I ask the soldier what he feels when he gets into a combat vehicle.

- "Good feelings, because I like to drive. I love the smell, the vibrations, the feel of the vehicle. My task is to drive and coordinate with the commander. You drive and execute commands, you also look around, sometimes you correct the course if you see that there might be an enemy somewhere on the side."

- "What should a good tank driver be able to do?" I ask the soldier.

- "He must know and feel the vehicle, and quickly coordinate with the crew. The reaction time is up to a second. The lives of the crew and the vehicle depend on it. You also have to be able to move away from the position correctly and quickly to avoid getting under fire," Dudynets shares his experience.

The "Kamikaze" does not like to brag, saying that his work will tell everything for him. He emphasizes that everyone in their unit is a professional, everyone knows their job, and their successes are the merit of the entire tank crew.

- "We always divide the victory into three," says Vasyl Dudynets.


It is interesting that Vasyl has been working on domestic tanks all his time in the army - he has never driven a Western one. He doesn't really dream of doing so, because he can fix his own vehicle if something breaks down, but he needs to learn how to work on Western equipment.

- "Our battalion works on Soviet-era tanks. Sometimes a machine breaks down: if you are a mechanic, you need to be able to quickly fix it," he says. "The commander and gunner of the tank must be able to do the same for their unit. In such cases, the commander decides whether to continue and go into battle or to withdraw during the mission."

I ask the tanker to tell me about his successful battles. He says that they are all successful.

- "The work is as follows: we break through the enemy's defense, work to destroy enemy equipment and manpower, repel Russian attacks on our positions - it all depends on the task at hand."

Since the unit is constantly in hot spots, Vasyl does not keep track of the number of battles. Just as he says he doesn't count how many enemy vehicles he has destroyed.

- "Everything goes into the general account, we do not make a notch for each Russian tank or car we hit," the soldier says.

"Of the unsuccessful ones, I remember the one when I was shot down the most.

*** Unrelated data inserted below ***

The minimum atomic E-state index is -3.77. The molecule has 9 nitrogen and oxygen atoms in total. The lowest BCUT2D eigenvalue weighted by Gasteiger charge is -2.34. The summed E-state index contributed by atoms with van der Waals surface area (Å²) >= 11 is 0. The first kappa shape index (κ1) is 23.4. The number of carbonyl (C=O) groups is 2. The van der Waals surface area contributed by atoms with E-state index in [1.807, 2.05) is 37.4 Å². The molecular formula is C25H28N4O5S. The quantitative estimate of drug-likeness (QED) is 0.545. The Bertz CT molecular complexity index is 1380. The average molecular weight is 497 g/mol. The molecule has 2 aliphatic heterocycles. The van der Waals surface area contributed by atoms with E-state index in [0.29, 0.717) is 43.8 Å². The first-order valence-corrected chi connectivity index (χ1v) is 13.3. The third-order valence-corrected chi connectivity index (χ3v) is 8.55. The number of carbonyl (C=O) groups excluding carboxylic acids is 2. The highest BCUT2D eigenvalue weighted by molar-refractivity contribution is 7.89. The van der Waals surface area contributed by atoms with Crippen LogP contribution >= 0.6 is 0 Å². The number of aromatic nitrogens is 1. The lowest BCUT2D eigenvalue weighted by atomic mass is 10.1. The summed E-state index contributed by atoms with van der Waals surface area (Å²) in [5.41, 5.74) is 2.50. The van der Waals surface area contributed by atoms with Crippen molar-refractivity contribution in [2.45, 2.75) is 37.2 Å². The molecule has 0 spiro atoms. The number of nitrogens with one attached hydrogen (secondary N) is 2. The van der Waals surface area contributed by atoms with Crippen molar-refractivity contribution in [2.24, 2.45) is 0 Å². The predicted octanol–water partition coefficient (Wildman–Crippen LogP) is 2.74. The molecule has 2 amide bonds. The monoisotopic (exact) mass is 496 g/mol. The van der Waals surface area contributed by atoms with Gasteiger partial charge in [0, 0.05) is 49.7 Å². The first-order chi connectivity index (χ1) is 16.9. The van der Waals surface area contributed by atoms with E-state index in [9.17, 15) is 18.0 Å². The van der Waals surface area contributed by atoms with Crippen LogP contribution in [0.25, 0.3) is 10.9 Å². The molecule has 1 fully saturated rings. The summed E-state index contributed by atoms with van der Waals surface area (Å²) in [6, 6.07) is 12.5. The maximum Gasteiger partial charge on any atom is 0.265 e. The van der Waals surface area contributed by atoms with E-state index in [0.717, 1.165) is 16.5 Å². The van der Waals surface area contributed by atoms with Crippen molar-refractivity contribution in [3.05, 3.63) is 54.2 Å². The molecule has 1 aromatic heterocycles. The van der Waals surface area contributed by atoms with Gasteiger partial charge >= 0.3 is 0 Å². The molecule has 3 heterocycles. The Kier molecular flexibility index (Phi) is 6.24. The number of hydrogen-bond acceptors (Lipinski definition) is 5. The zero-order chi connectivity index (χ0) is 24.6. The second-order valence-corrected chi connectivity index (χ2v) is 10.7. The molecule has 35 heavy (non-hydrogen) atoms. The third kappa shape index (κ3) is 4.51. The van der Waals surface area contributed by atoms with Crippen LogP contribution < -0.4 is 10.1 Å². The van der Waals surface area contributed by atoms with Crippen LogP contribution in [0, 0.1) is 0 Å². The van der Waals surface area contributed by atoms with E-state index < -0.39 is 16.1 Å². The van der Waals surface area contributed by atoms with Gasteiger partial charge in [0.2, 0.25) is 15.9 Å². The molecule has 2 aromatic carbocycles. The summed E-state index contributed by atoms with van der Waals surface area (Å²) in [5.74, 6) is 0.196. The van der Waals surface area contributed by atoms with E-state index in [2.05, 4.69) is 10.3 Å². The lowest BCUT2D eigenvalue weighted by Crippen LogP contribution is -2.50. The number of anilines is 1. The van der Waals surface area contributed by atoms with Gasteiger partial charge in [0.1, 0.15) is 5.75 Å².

- "I was the only one who got out. In such situations, you act as follows: if it turns out that you are alive and can get out after being hit, you get out and leave. My tank stalled after being hit, and it was impossible to pull it out the same day because there was still a battle going on. However, we managed to pull it out the next day. We take away any vehicle that has broken down or been hit in combat, but only if there is no threat to human life. If there is, we don't risk it. The lives of soldiers are the most important thing. No one will make unnecessary sacrifices."


- "What is your dream as a tanker?" I ask Vasyl Dudynets finally, "What would you like to do in this war?"

He smiles:

- "My biggest dream is that this war will end and I will finally be able to go home to my children."

I also ask him what gives him the strength to keep going and fight the enemy, because he has been at the front for more than a year and a half.

- "It's very simple: I went here to defend the country, that is, to do everything in my power to prevent the enemy from advancing further into my country and to push it back beyond our borders. I joined the army because someone needs to be here. I have children, and never in my life will I allow the enemy to get to them. They have already deprived so many of our people of their homes, native towns and villages, and how many have lost their lives! How many victims we have! That is why we are here - as long as it is necessary. Yes, everyone is very tired: the guys, the commanders... I am also very tired. But we have to wait until the war is over. And then we will all go home."

Tetiana Kohutych, Uzhhorod

Photos by the press service of the 128th Brigade and Dmytro Smolienko (illustrative)